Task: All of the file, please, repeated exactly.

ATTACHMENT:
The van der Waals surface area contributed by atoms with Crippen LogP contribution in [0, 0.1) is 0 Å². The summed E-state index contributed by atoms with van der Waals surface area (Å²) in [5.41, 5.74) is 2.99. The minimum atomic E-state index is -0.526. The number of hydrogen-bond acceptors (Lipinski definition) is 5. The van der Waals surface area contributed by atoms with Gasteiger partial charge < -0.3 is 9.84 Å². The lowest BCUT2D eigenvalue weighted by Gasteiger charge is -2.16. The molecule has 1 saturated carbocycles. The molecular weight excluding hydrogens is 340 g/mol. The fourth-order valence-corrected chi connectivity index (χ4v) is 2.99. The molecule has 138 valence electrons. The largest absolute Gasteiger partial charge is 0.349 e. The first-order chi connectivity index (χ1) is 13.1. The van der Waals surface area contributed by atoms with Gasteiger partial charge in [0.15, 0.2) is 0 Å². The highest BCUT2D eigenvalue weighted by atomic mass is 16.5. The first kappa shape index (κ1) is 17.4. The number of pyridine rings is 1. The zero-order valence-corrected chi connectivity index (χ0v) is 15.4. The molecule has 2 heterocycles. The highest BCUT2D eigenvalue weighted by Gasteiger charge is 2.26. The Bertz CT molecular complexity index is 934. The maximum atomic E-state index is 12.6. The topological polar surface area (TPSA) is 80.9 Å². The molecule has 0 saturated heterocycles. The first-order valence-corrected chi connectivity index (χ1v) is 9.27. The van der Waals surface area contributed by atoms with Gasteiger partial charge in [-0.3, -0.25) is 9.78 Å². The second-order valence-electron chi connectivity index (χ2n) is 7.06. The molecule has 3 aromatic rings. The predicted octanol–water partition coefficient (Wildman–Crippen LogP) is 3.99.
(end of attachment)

The van der Waals surface area contributed by atoms with Crippen LogP contribution in [0, 0.1) is 0 Å². The summed E-state index contributed by atoms with van der Waals surface area (Å²) in [5.41, 5.74) is 2.99. The minimum atomic E-state index is -0.526. The number of hydrogen-bond acceptors (Lipinski definition) is 5. The van der Waals surface area contributed by atoms with Gasteiger partial charge < -0.3 is 9.84 Å². The lowest BCUT2D eigenvalue weighted by Gasteiger charge is -2.16. The molecule has 1 saturated carbocycles. The molecular weight excluding hydrogens is 340 g/mol. The fourth-order valence-corrected chi connectivity index (χ4v) is 2.99. The molecule has 138 valence electrons. The largest absolute Gasteiger partial charge is 0.349 e. The first-order chi connectivity index (χ1) is 13.1. The van der Waals surface area contributed by atoms with Gasteiger partial charge in [0.15, 0.2) is 0 Å². The highest BCUT2D eigenvalue weighted by atomic mass is 16.5. The first kappa shape index (κ1) is 17.4. The number of pyridine rings is 1. The zero-order valence-corrected chi connectivity index (χ0v) is 15.4. The molecule has 2 heterocycles. The highest BCUT2D eigenvalue weighted by Gasteiger charge is 2.26. The Bertz CT molecular complexity index is 934. The maximum atomic E-state index is 12.6. The topological polar surface area (TPSA) is 80.9 Å². The molecule has 0 saturated heterocycles. The first-order valence-corrected chi connectivity index (χ1v) is 9.27. The van der Waals surface area contributed by atoms with Gasteiger partial charge in [-0.3, -0.25) is 9.78 Å². The second-order valence-electron chi connectivity index (χ2n) is 7.06. The molecule has 3 aromatic rings. The predicted octanol–water partition coefficient (Wildman–Crippen LogP) is 3.99.